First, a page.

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able advantage America appear become better body Britain called carried character clothes colonies common consider constitution continue dear debts desire earth effect employed encourage England equal Europe expense favour Franklin friends give greater hands happiness hope human hundred increase industry interest judges kind labour land lately least leave less liberty live look manner manufactures means meet merchants mind natural necessary never obliged observed occasion opinion pass perhaps persons pleasure poor present produce profit raised reason receive respect rest rich rise shillings ships slaves subjects subsistence suffered supposed things thought tion trade true turn virtue whole
Page 72 - God helps them that help themselves,' as poor Richard says. " I. It would be thought a hard government that should tax its people one tenth part of their time, to be employed in its service: but idleness taxes many of us much more; sloth, by bringing on
Page 72 - stopped my horse lately, where a great number of people were collected, at an auction of merchants' goods. The hour of the sale not being come, they were conversing on the badness of the times; and one of the company called to a plain clean old man, with white locks,
Page 99 - filled my pocket with coppers. I went directly to a shop where they sold toys for children; and being charmed with the sound of a whistle that I met by the way in the bands of another boy, I voluntarily offered him all my money for
Page 101 - improvement of the mind or of his fortune, to mere corporeal sensations, and ruining his health in their pursuit, " Mistaken man," says I, " you are providing pain for yourself, instead of pleasure : you give too much for your whistle." If I see one fond of appearance, of fine clothes,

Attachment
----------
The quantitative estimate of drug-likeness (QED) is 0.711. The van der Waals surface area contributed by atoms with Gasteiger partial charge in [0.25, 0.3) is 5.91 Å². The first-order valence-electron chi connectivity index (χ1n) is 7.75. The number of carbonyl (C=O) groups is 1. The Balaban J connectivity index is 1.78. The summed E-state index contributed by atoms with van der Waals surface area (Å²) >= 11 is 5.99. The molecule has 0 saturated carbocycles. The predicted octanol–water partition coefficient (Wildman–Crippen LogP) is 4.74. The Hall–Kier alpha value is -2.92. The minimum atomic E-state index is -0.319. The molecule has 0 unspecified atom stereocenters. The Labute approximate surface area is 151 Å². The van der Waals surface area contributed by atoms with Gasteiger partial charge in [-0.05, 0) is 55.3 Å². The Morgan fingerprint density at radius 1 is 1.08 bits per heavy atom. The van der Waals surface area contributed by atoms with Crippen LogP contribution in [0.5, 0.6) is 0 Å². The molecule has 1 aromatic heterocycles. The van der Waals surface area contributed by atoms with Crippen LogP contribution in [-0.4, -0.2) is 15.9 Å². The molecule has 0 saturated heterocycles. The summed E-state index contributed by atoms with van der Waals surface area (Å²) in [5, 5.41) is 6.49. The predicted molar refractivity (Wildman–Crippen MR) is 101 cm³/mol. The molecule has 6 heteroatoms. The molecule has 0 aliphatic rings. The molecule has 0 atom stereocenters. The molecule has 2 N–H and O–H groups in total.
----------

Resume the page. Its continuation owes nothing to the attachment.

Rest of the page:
Page 17 - of the value of lace. . The importer may demand forty, and perhaps get thirty shillings for that which cost him but twenty. 12. Finally, there seem to be but three ways for a nation to acquire wealth. The first is by war, as the Romans did, in plundering their conquered neighbours : this is
Page 79 - Would you not say, that you were free, have a right to dress as you please, and that such an edict would be a breach of your privileges, and such a government tyrannical ? And yet you are about to put yourself under that tyranny, when you run in
Page 111 - and you must be of my opinion. If they met so often to learn good things, they would certainly have learned some before this time. But they are still ignorant. You know our practice. If a white man, in travelling through our country, enters one of our cabins, we all treat him as I do you
Page 75 - II. But with our industry we must likewise be steady, settled, and careful, and oversee our own affairs with our own eyes, and not trust too much to others; for, as poor Richard says, ' I never saw an oft-removed tree, Nor yet
Page 105 - We are convinced, therefore, that you mean to do us good by your proposal; and we thank you heartily. But you, who are wise, must know that different nations have different conceptions of things ; and you will therefore not take it amiss, if
Page 17 - The second by commerce,which is generally cheating. The third by agriculture, the only honest way, wherein man receives a real increase of the seed thrown into the ground, in a kind of continual miracle wrought by the hand of God in his favour, as a reward for his innocent life, and his virtuous industry. B. FRANKLIN.